Ear Flushing at FootNurse
Ear irrigation (flushing) is a routine procedure used to remove excess earwax, or cerumen, and foreign materials and debris from the ear.
The ear naturally secretes wax to protect and lubricate the ear as well as to keep debris out and hinder bacterial growth. Under normal conditions, the body keeps the amount of earwax in the ears under control. Too much earwax or hardened earwax can cause a blockage in the ear, resulting in earaches, ringing in the ears, or temporary hearing loss.
The ear, especially the canal and eardrum, is very sensitive. Earwax buildup can cause damage to these structures over time. This can affect your hearing. Removing excess earwax with ear irrigation is a safe way to minimize the risk of damage to the ear.
Before your practitioner performs an ear flushing, they will look inside your ear by inserting an instrument called an otoscope into the opening of your ear. The otoscope shines a light into your ear and magnifies the image. The Nurse will ensure that your symptoms are the result of excess wax buildup and not something more serious. Sometimes if there is a significant amount of hard wax we may ask you to return after 1 week of applying mineral oil into your ear daily. This will soften the wax and allow your nurse to easily remove the buildup with ease.
If wax buildup is the issue, your nurse will perform the irrigation in their office using a pressurized bottle with a 3 way spraying tip. This tool will be used to insert water into the ear to flush out the wax. You may feel slight discomfort from the water in your ear or from holding your ear in place.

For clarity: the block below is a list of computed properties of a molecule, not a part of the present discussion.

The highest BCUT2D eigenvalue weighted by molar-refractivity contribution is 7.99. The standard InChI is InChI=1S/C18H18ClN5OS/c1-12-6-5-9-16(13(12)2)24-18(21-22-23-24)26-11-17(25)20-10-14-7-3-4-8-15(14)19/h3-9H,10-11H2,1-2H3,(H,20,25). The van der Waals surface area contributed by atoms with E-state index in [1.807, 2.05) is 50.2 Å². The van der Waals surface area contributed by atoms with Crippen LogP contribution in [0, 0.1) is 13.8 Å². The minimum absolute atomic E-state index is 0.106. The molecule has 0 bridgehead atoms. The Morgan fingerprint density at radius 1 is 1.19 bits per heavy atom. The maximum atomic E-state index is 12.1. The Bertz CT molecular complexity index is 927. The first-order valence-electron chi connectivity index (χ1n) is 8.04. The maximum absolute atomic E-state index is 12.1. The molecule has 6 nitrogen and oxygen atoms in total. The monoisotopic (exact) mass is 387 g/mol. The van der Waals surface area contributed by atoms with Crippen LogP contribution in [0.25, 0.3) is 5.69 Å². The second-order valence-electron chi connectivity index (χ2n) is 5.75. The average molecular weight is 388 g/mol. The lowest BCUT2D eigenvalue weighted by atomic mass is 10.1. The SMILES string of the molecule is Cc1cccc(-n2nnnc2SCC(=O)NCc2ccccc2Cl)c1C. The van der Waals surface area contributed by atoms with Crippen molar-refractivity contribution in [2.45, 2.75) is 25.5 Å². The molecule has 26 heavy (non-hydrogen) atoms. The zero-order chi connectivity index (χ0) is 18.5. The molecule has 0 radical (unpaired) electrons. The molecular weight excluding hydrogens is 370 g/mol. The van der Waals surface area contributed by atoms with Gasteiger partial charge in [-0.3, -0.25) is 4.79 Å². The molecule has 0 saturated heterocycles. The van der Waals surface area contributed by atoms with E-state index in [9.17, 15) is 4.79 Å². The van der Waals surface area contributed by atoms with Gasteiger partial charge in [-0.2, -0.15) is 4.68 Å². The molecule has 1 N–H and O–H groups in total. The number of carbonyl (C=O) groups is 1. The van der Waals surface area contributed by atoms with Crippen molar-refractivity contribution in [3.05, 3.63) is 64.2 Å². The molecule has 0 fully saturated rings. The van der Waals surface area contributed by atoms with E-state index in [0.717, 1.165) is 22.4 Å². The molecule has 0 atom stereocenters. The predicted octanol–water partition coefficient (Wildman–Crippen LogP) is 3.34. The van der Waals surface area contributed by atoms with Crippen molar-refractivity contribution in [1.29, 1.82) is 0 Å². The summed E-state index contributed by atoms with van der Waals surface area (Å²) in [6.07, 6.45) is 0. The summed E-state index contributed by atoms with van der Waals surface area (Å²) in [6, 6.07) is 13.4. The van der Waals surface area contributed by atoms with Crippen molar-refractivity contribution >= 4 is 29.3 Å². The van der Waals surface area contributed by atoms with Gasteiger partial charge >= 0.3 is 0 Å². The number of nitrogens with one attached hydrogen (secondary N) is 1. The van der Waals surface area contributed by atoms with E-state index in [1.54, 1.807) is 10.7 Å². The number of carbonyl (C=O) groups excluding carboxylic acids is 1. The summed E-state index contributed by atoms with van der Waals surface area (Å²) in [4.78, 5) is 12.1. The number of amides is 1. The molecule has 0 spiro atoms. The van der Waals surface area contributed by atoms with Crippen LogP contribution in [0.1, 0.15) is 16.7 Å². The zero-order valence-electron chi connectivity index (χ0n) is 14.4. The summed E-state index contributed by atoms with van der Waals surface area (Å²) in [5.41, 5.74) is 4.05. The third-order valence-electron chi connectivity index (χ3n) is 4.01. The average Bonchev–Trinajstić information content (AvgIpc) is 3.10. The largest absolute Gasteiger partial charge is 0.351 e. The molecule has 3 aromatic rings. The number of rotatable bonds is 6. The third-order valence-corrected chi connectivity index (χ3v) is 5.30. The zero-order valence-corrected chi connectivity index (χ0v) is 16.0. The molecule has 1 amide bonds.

Do not undergo ear flushing (either at home or at a doctor’s office) if you have a damaged eardrum, tubes in your ears, or a condition that weakens your immune system. You also should not receive ear flushing treatment if you have an active infection in your ear canal. While ear irrigation is a relatively common procedure, there are risks associated with it:
Otitis externa is a common complication. This is inflammation of the ear canal that could be caused by infection. It can be painful. Another potential complication is otitis media, which is inflammation of the middle ear that could also be caused by infection. Ear infections are one of the most common complications of ear irritations.
Perforated eardrums are another potential complication of ear irrigation. In some cases, ear irrigation will press against the wax and make it more compacted. This makes it harder to remove and may put more pressure on the eardrum, increasing risk of perforation. In some cases, fluid becomes trapped in the ear canal and causes an increase in pressure that can rupture the eardrum.
In rare cases, additional complications can occur. These include:
- vertigo, which is the sensation of the room spinning in circles around you (typically temporary)
- deafness, which can be temporary or permanent
Since earwax buildup can be harmful over time or be the result of other health conditions, see your doctor if your symptoms aren’t improving after at-home care. They may want to try other methods or send you to an ear specialist. Those who use hearing aids or ear plugs are especially prone to having earwax buildup. Additionally, cotton-tipped swabs should not be inserted into the ear canal, as these are known to push wax against the eardrum and ear canal.
Many people experience a number of side effects from ear irrigation. These side effects are not typically as serious as the complications discussed above, but they can be uncomfortable.
Common side effects of ear irrigation include:
- temporary dizziness
- ear canal discomfort or pain
- tinnitus, or ringing in the ears
Side effects are typically short-lasting and go away within a day. If you experience pain or discomfort that gets worse instead of better or have any other symptoms, make an appointment to see your doctor. If you experience severe pain, make an appointment to see them right away in case you have a perforated eardrum or other ear damage.